EU plans to give funding to Tesla, BMW, and others as part of the $3.5 billion battery project to cut imports and compete with China
As part of its efforts to reduce imports and compete with China, the European Union announced today it has approved a plan that includes giving state money to Tesla, BMW, and others to support the production of electric vehicle batteries.
According to Reuters, which first broke the news, the European Commission’s approval of the 2.9 billion euro ($3.5 billion) European Battery Innovation project, follows the launch in 2017 of the European Battery Alliance that aims to support the industry during the shift away from fossil fuels.
“The EU Commission has approved the entire project. The individual funding notices and funding amounts per company will now follow in the next step,” a German economy ministry spokeswoman said of the project that is set to run until 2028.
In addition to Tesla and BMW, the 42 other companies that have signed up and could receive state aid include Fiat Chrysler Automobiles, Arkema, Borealis, Solvay, Sunlight Systems, and Enel X. The funding for the project will come from EU states including France, Germany, Austria, Belgium, Croatia, Finland, Greece, Poland, Slovakia, Spain, and Sweden.
The project also aims to attract 9 billion euros from private investors, according to Reuters, citing the statement from European Commission. The German spokeswoman said Berlin had made almost 1 billion euros available for the initial battery cell alliance and planned to support this project with about 1.6 billion euros.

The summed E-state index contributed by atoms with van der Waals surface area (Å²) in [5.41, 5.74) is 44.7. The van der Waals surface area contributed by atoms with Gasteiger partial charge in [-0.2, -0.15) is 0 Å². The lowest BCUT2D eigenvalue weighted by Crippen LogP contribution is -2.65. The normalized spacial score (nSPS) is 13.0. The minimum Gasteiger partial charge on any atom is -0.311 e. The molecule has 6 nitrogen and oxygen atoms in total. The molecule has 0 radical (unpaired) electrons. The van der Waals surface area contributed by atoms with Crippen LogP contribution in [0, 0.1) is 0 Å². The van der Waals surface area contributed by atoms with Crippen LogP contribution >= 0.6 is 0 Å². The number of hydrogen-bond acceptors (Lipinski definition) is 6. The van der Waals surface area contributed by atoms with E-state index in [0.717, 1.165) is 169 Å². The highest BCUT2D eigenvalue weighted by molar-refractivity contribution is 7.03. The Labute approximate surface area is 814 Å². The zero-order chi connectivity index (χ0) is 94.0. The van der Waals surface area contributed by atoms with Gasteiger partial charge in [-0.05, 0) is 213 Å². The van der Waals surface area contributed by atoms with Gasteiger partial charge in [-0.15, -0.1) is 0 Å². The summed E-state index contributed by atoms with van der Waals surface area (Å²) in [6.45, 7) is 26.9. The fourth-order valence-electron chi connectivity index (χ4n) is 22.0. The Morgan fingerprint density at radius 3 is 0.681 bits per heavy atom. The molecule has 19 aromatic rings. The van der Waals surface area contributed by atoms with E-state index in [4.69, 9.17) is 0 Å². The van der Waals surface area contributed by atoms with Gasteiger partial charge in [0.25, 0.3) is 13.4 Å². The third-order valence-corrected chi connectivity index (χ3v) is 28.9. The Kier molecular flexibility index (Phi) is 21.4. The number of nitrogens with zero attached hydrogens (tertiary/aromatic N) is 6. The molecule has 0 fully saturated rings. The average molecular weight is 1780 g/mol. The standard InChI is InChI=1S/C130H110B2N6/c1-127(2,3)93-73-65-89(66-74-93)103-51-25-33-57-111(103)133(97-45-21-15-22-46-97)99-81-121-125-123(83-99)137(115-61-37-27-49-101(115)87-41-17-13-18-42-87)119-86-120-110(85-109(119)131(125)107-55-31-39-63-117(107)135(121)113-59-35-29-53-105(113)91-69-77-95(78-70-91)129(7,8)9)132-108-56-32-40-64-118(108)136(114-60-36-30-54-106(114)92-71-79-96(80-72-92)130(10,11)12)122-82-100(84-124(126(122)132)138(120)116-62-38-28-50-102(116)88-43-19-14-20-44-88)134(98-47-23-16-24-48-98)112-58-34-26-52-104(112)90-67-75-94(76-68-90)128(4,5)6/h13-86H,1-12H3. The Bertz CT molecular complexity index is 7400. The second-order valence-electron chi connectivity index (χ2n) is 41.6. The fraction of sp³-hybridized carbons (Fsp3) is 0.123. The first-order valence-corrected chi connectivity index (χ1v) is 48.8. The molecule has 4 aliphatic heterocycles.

“For those massive innovation challenges for the European economy, the risks can be too big for just one member state or one company to take alone,” European Competition Commissioner Margrethe Vestager told a news conference.
“So, it makes good sense for European governments to come together to support the industry in developing more innovative and sustainable batteries,” she said.
The European Battery Innovation project covers everything from extraction of raw materials to design and production of cells, to recycling and disposal.
In 2019, Chinese chemical companies accounted for 80 percent of the world’s total output of raw materials for advanced batteries, according to data from Institute for Energy Research. China also controls the processing of almost all the critical minerals used in battery manufacturing–rare earth, lithium, cobalt, and graphite. Of the 136 lithium-ion battery plants in the pipeline to 2029, 101 are based in China.
Although China has only 1 percent of the world’s cobalt reserves, the country dominates in the processing of raw cobalt. As of 2020, the African Democratic Republic of Congo (DRC) accounts for over two-thirds of global cobalt production. However, China has over 80 percent control of the cobalt refining industry, where the raw material is turned into commercial-grade cobalt metal.